Hi-Tech Seats Mimic the Professional Touch (March 31, 2005)
Thanks to advances in technology and heated competition among manufacturers, consumers who purchase massage chairs can now enjoy massages on a par with those offered by professional practitioners from the comfort of their own living rooms. The latest massage chairs are equipped with an array of sensors, pressure pads, and air bags, all designed to give back and shoulder massages that relieve the stresses of work and everyday life.
|A hi-tech massage chair (National)
Massage chairs have been around for many years, the most common ones being the coin-operated type found at hot-spring resorts. However, old models tend to give rather harsh and bumpy massages due to their technology, which is primitive by modern standards. Since around 2000, however, massage-chair technology has been greatly refined. Manufacturers have begun to produce hi-tech chairs capable of kneading the body gently and expertly. The rapid advance in chair technology was spurred by intense competition among chair makers vying for a chunk of a quickly expanding market.
Most chairs massage users with disc-shaped kneading pads or with air bags that expand and contract. To get the maximum benefit from an automatic massage, the back's pressure points must be precisely aligned with the pads. Yet no two backs are the same. Manufacturers have therefore developed technologies that enable the chairs to adapt to the distinctive features of each individuals back, resulting in much more comfortable and effective massages. The innovations include optical sensors that accurately determine the position of the user's shoulders in the chair and pressure sensors that sense where the user's back muscles are by gauging how their weight is distributed.
Matsushita Electric Works, Ltd. developed its chairs after conducting research in which professional massage therapists were enlisted to massage mannequins covered in artificial skin and containing pressure sensors. Analysis of the data revealed patterns of finger pressure and kneading. The study underlined the importance of adjusting the power and direction of pressure and kneading in response to the direction and other features of a person's muscle structure. From this research, Matsushita developed a motor capable of moving vertically and horizontally around the back's pressure points and of instantly adjusting the power of the pressure pads.
Sanyo Electric Co., meanwhile, enlisted the technology of lie detectors to produce its new generation of massage chairs. The company has developed a type of sensor capable of determining the effectiveness of a massage. When people feel comfort and pain, these sensations are reflected by changes in their pulse or sweat patterns. Sanyo's sensors monitor these two characteristics while a massage takes place. By analyzing changes in the pulse and sweat readings, the sensor can tell whether the person is enjoying the massage or not, and it instantaneously adjusts the chair's pressure pads accordingly.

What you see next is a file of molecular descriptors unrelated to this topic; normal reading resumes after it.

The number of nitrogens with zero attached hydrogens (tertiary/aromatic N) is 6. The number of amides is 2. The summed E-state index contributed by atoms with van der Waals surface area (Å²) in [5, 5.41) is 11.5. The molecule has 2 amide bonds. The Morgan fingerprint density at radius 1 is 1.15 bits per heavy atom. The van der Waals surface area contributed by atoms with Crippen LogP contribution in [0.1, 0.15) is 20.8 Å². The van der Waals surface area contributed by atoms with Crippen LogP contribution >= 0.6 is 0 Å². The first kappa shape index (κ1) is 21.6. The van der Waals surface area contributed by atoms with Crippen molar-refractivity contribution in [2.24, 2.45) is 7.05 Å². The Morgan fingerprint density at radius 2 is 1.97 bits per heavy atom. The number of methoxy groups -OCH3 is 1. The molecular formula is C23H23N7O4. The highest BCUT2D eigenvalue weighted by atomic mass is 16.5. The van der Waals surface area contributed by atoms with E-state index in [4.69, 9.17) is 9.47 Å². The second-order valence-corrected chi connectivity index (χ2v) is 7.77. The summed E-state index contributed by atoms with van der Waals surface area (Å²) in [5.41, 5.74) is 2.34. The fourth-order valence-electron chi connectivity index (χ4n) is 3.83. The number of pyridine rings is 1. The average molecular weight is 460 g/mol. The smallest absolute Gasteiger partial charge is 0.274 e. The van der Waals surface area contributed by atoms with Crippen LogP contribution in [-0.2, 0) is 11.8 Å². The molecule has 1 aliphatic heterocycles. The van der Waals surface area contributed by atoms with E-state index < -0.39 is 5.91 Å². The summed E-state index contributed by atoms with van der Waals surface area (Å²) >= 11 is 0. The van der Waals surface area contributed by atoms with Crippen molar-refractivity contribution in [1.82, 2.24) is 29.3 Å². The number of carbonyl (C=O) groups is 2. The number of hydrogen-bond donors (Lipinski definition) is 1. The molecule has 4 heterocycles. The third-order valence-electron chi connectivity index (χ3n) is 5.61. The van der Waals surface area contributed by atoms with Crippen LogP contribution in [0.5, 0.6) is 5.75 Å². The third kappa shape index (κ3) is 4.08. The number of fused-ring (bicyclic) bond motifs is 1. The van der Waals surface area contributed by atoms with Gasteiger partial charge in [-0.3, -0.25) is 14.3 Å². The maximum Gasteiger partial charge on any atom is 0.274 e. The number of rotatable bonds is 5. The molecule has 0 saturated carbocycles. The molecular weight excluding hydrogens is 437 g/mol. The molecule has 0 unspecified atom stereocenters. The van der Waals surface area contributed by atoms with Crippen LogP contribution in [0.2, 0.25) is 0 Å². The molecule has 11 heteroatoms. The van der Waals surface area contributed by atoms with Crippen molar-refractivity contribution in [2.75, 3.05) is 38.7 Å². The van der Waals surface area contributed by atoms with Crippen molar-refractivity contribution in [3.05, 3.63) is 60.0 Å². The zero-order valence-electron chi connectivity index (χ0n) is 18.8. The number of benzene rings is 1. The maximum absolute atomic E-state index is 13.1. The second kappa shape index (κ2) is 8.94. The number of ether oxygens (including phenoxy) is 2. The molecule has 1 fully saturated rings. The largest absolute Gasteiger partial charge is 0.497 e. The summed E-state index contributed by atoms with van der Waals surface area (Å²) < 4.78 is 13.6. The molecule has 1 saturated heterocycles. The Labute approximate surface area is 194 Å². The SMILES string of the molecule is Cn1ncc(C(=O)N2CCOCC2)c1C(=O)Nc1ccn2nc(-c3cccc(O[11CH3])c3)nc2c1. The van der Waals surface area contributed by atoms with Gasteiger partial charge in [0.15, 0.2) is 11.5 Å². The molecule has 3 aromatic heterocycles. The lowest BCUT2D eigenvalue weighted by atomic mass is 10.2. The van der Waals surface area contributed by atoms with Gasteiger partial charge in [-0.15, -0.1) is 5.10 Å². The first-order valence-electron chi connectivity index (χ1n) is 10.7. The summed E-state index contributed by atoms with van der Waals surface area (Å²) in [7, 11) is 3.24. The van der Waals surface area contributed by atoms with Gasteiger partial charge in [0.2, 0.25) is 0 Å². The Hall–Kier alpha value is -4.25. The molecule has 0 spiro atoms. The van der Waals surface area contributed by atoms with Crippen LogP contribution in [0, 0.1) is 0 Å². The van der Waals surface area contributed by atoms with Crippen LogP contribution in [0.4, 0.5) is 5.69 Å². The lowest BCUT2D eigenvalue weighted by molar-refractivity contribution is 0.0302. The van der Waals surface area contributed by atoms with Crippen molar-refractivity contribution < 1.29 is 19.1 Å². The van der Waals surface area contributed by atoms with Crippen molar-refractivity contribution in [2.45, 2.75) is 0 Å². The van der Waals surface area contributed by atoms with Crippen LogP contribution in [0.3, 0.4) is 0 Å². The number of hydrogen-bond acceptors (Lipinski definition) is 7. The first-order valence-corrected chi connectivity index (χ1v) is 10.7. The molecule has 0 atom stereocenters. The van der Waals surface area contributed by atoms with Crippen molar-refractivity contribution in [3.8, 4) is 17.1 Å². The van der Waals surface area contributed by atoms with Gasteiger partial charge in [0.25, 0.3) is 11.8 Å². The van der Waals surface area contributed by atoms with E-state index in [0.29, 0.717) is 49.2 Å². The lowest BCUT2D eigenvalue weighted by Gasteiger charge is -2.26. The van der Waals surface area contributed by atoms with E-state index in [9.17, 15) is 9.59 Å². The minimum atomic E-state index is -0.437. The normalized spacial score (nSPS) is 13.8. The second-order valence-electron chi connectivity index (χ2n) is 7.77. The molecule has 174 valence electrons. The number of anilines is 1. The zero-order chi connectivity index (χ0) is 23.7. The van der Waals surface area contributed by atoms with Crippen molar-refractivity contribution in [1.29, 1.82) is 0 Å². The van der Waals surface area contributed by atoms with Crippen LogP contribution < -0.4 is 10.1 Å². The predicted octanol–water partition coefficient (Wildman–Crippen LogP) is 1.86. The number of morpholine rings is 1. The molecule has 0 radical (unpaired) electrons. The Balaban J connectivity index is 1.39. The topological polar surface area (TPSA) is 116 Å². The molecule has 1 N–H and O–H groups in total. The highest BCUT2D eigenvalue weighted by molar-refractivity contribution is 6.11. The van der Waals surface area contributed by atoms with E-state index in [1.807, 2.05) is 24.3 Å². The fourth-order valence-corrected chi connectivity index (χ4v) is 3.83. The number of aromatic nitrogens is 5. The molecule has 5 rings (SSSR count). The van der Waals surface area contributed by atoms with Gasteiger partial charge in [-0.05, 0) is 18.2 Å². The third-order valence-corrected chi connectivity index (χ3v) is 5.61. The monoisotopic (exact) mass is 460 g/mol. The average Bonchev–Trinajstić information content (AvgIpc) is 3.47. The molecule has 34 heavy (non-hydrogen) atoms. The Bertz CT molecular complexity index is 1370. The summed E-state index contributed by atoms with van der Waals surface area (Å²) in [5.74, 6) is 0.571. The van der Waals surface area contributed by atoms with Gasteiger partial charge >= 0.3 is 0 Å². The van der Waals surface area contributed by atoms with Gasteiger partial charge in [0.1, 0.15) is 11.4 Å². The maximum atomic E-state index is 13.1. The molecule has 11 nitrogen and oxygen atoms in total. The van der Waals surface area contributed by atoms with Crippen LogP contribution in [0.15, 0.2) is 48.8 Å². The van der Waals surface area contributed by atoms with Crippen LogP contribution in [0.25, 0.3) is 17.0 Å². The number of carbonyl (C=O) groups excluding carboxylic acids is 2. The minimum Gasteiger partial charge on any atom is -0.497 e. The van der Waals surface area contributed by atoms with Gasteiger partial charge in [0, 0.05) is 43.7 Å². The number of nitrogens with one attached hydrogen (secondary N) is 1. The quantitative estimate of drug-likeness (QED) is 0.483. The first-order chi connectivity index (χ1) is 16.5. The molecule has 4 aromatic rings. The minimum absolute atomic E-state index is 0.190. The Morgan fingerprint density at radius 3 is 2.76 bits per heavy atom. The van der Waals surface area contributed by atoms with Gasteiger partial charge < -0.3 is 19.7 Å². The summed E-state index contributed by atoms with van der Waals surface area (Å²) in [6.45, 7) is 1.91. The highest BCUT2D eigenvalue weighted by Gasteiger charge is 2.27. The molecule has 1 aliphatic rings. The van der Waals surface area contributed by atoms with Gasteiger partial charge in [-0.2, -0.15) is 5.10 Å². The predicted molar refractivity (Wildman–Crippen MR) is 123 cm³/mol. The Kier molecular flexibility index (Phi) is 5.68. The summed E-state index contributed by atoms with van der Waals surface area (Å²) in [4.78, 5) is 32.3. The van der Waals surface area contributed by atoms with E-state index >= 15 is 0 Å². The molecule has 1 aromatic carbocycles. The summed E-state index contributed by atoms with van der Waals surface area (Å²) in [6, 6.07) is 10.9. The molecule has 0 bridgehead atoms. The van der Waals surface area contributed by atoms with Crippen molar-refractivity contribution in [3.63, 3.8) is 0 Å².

The products of Fujiiryoki Co., which has been making massage chairs for about 50 years, use air bags to apply the pressure. The bags massage gently around the pressure points on the outer edges of the shoulders, key areas when relieving fatigue and stiffness in the upper body.
The popularity of massage chairs has not escaped the attention of the tourist industry. The Hotel New Otani Hakata in Fukuoka Prefecture, for example, has installed massage chairs in some of its guest rooms. This has proved a popular service, especially among men on business trips.
Deluxe Chairs Dominate the Market
Despite hefty price tags, sales of hi-tech massage chairs such as these have risen fast in the last few years. Back in 2001, around 400,000 massage chairs were sold, a number that rose to 470,000 in 2004, according to research by Matsushita. What is more, around 70% of chairs were priced at ¥200,000 ($1,905 at ¥105 to the dollar) or more, with many selling for more than ¥300,000 ($2,857).
When massage chairs first appeared around 50 years ago, most were sold to public bathhouses for commercial use. As Japan's economy began to grow rapidly, more and more ended up in private homes. Today's models are finding favor by adapting to an era in which the widespread use of PCs both at home and at work has made stiff shoulders a very common complaint.
Copyright (c) 2005 Web Japan. Edited by Japan Echo Inc. based on domestic Japanese news sources. Articles presented here are offered for reference purposes and do not necessarily represent the policy or views of the Japanese Government.
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